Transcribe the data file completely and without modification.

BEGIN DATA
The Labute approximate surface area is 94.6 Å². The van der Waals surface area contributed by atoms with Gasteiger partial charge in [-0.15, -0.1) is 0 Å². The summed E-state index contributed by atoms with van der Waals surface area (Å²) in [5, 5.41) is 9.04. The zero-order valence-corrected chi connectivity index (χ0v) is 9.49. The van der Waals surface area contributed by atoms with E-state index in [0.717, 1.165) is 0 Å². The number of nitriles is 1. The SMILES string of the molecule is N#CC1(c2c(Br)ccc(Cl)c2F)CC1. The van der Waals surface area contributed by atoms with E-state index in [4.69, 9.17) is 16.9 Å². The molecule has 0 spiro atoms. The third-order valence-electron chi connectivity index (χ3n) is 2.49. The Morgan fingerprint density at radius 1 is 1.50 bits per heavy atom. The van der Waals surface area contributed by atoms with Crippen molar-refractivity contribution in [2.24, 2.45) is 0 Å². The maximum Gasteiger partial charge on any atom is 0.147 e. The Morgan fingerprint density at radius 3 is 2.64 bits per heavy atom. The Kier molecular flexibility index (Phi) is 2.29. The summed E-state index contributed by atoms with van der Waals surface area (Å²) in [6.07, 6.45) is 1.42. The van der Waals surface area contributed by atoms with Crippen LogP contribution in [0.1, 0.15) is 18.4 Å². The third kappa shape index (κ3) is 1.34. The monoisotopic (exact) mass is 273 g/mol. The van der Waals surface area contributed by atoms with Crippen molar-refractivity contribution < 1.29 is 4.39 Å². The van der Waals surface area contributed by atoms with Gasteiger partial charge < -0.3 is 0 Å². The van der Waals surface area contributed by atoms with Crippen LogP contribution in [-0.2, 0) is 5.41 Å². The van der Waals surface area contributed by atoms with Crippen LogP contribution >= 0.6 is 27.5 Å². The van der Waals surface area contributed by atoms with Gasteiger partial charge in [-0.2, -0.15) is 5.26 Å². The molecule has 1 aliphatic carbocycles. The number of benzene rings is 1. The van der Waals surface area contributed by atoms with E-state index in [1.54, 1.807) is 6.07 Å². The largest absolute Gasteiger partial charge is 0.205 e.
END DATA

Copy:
The Labute approximate surface area is 94.6 Å². The van der Waals surface area contributed by atoms with Gasteiger partial charge in [-0.15, -0.1) is 0 Å². The summed E-state index contributed by atoms with van der Waals surface area (Å²) in [5, 5.41) is 9.04. The zero-order valence-corrected chi connectivity index (χ0v) is 9.49. The van der Waals surface area contributed by atoms with E-state index in [0.717, 1.165) is 0 Å². The number of nitriles is 1. The SMILES string of the molecule is N#CC1(c2c(Br)ccc(Cl)c2F)CC1. The van der Waals surface area contributed by atoms with E-state index in [4.69, 9.17) is 16.9 Å². The molecule has 0 spiro atoms. The third-order valence-electron chi connectivity index (χ3n) is 2.49. The Morgan fingerprint density at radius 1 is 1.50 bits per heavy atom. The van der Waals surface area contributed by atoms with Crippen molar-refractivity contribution in [2.24, 2.45) is 0 Å². The maximum Gasteiger partial charge on any atom is 0.147 e. The Morgan fingerprint density at radius 3 is 2.64 bits per heavy atom. The Kier molecular flexibility index (Phi) is 2.29. The summed E-state index contributed by atoms with van der Waals surface area (Å²) in [6.07, 6.45) is 1.42. The van der Waals surface area contributed by atoms with Crippen LogP contribution in [0.1, 0.15) is 18.4 Å². The third kappa shape index (κ3) is 1.34. The monoisotopic (exact) mass is 273 g/mol. The van der Waals surface area contributed by atoms with Crippen molar-refractivity contribution < 1.29 is 4.39 Å². The van der Waals surface area contributed by atoms with Gasteiger partial charge < -0.3 is 0 Å². The van der Waals surface area contributed by atoms with Crippen LogP contribution in [-0.2, 0) is 5.41 Å². The van der Waals surface area contributed by atoms with Crippen LogP contribution >= 0.6 is 27.5 Å². The van der Waals surface area contributed by atoms with Gasteiger partial charge in [-0.2, -0.15) is 5.26 Å². The molecule has 1 aliphatic carbocycles. The number of benzene rings is 1. The van der Waals surface area contributed by atoms with E-state index in [1.54, 1.807) is 6.07 Å². The largest absolute Gasteiger partial charge is 0.205 e.